Re: accuracy with planetary pointing

Roland Christen

In a message dated 8/16/00 3:09:07 PM Central Daylight Time, writes:

But I'm trying to understand the situation here. It sounds like you'd be
jiggering the *civil* time to help with planetary position calculations,
and that makes no sense to me.>>

Yes, of course, but "civil time" is not accurate when it comes to stellar
time. Civil time can be off by as much as 1/2 hour if you are located near
the edges of your time zone. Further more, in the case of Europe, some
countries have chosen to be in the wrong time zone. In their case, at 12 noon
"civil time" the sun is 2 hours off the meridian in the summer, and 1 hour
off in the winter. If you use this civil time, then the calculated zenith
crossing faithfully recreates this 1 hour discrepancy. There is no way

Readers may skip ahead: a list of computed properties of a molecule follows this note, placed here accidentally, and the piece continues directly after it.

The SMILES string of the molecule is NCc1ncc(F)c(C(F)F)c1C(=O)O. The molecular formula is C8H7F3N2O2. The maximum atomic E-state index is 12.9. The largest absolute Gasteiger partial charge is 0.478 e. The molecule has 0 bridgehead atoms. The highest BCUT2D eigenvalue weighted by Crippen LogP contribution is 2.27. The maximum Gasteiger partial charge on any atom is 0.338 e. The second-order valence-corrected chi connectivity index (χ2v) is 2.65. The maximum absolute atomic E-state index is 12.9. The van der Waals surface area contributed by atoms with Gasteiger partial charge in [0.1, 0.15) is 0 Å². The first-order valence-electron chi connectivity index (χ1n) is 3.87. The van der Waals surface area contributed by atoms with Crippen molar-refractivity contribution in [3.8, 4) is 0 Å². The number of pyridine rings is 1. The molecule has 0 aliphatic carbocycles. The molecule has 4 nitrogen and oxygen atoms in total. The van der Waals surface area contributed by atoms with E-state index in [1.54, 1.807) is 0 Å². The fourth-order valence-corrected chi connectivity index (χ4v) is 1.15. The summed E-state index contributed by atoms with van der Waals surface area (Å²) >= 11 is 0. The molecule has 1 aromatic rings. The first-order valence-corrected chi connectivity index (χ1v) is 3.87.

around, except to adjust the time zone and clock time to correspond to what
is actually happening on the sky.

In the case of the US mainland, the most you will be off with the meridian
swap would be about 1/2 hour at the edges of the time zones. This applies
ONLY to the meridian swap, has nothing to do with the pointing accuracy of
the mount. That is fixed by your initial synchronization on a known star. We
always know where any other point in the sky is, because the distances are
known and fixed.

Roland Christen

>>I would have thought you'd just tell the mount its latitude and longitude,
set its clock to Universal Time, align it, >>

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